The classical liberal has an apparently ambiguous response to 'reason'. In a phrase, they are attracted to 'rationality' and repelled by 'rationalism'. But what does this contrast come down to? Liberals, I submit, differ from rationalists in that liberals see reason as a value, not as a power. Unlike rationalists, they do not see reason as a kind energy or motive force, to be unlocked and unleashed to perform marvels. In favouring a posture of cognitive humility, the liberal pins no great hopes on human reason. But, for all that, they believe reason exists, and is worth paying for when it is to be had. Why?
The liberal values reason because he believes that freedom cannot perform its economic feats without reason. The invisible hand's merit is not invincible to the merits of the choices that compose it. If you like, we need to know the quickest way to our workplace if the invisible hand is to secure what no planner could ever achieve: a maximising allocation of resources. But this valuation of reason is, it must be allowed, not a valuation of great reason. It is not a scintillating exercise of reason to know the shortest way to work, or home. A horse knows as much. Such mundane performances miss out on so much of the valuation of reason by liberals. Has not the cultivation of mind been a glory of liberal society? Are we to suppose this glory is merely an unbidden fruit of liberal values? Has not no small part of this glory been won by liberal thinkers, and their fellow travelers? Should we assume that their achievement was extraneous to their values?
In truth, it is not immediately clear whether liberal society should value the more refined productions of reason. The invisible hand - let it be stressed - does not require for its success that any one appreciate the invisible hand. It would work just as well if no one believed a word of Smith; or read of word of Smith; or if not a word of Smith had been written.The success of Smith’s Invisible Hand, then, doesn’t require the general public to be philosophers. Or anyone to be a philosopher. Granted: a belief in liberalism requires some 'philosophy': for liberalism is so paradoxical a doctrine that - like the heliocentric model - it is not clear that anyone would believe it without the harvest of sustained intellectual cultivation. But, for all that, liberalism to work doesn't require liberalism to be believed; no more than the circulation of blood requires belief in the circulation of blood.Granted: if the invisible hand was expressly disbelieved by the population then, doubtless, it would not be allowed to operate. Thus reasoning - superior reasoning - can obtain a value in correcting inferior reasoning, and the "Wealth of Nations" gains a value by discrediting "England's Treasure by Forraign Trade". Reason, then, can dispose of sophism.
For all that, in reading Smith we are still left with the thought that it would for the best if we didn't have any philosophers at all. Hayek seems to reinforce this thought by suggesting that social competition is sufficient to select in successful rules of behaviours. There is something odd in Hayek placing such confidence in such 'Darwinian' selection in the midst of the Age of Socialism, but the real defect in Hayek's position is that he istruncating the relation of freedom and reason. Yes, freedom facilitates reason - Hayek's position - but reason also facilitates freedom. Put simply: I can command you, or I can reason with you, (argue with you, discuss with you, etc). I can also seduce, convert you, you subvert you ; all these involve disregard for reason, and, I submit, a disregard for freedom. Reason, then, is the medium by which contrary wills may freely engage. It is the tournament that decides the conflict without resort to force.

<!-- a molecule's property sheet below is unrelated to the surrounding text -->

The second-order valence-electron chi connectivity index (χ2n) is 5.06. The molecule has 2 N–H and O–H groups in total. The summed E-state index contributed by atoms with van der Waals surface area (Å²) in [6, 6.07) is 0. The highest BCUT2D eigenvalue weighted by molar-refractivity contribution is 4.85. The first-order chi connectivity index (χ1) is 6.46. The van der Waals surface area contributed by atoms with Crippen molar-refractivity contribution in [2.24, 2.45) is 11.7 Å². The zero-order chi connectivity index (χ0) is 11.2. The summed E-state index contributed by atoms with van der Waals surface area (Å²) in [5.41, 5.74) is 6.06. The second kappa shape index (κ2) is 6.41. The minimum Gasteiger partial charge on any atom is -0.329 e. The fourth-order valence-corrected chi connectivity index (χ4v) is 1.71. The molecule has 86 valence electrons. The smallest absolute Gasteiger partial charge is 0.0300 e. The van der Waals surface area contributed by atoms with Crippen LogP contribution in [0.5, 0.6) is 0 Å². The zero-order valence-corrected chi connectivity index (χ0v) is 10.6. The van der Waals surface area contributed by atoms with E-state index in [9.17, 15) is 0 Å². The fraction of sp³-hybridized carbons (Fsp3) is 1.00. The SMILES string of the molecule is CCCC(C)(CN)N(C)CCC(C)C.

This conception of reason's value lends itself to a certain understanding of political freedom that has proved popular with liberals; the 'Athenian' conception of democracy, or democracy-as-discussion. But it also obviously has an application to myriad bilateral relations between individuals.
Indeed, the conception of reason as the tiltyard of conflicting wills applies not just to a conflict of wills of different person, but to a clash of wills within the same individual. For one way the person who "does not know what to do" can solve that problem is by submitting to the will to others; to join a cult, or an army, or a totalitarian movement. Another way is to allow the victory of one part of their will over the other.To follow, for example, their "duty" in the face of a conflict of wills is to award dominion of one of their wills over the others. An alternative is for them to debate their motives for one action, or the other. This is surely makes for a freer action.
In championing reason as the medium by which contrary wills may freely engage, there is no assumption of the power of reason. There is no assumption that rational discussion will produce a political consensus, or even a decent majority. But it is through consensus we would like collective action to take place; and they would like such a consensus to be produced by rational deliberation.
The above brings also out that to liberals reason is 'a' value: it is not 'the' value. Liberals will not sacrifice freedom to reason. They will not support a dictatorship of scientists. Reason is valued as a complement to freedom. But at the same time freedom is a complement to reason, as Hayek rightly maintained. These twin stars orbit each other.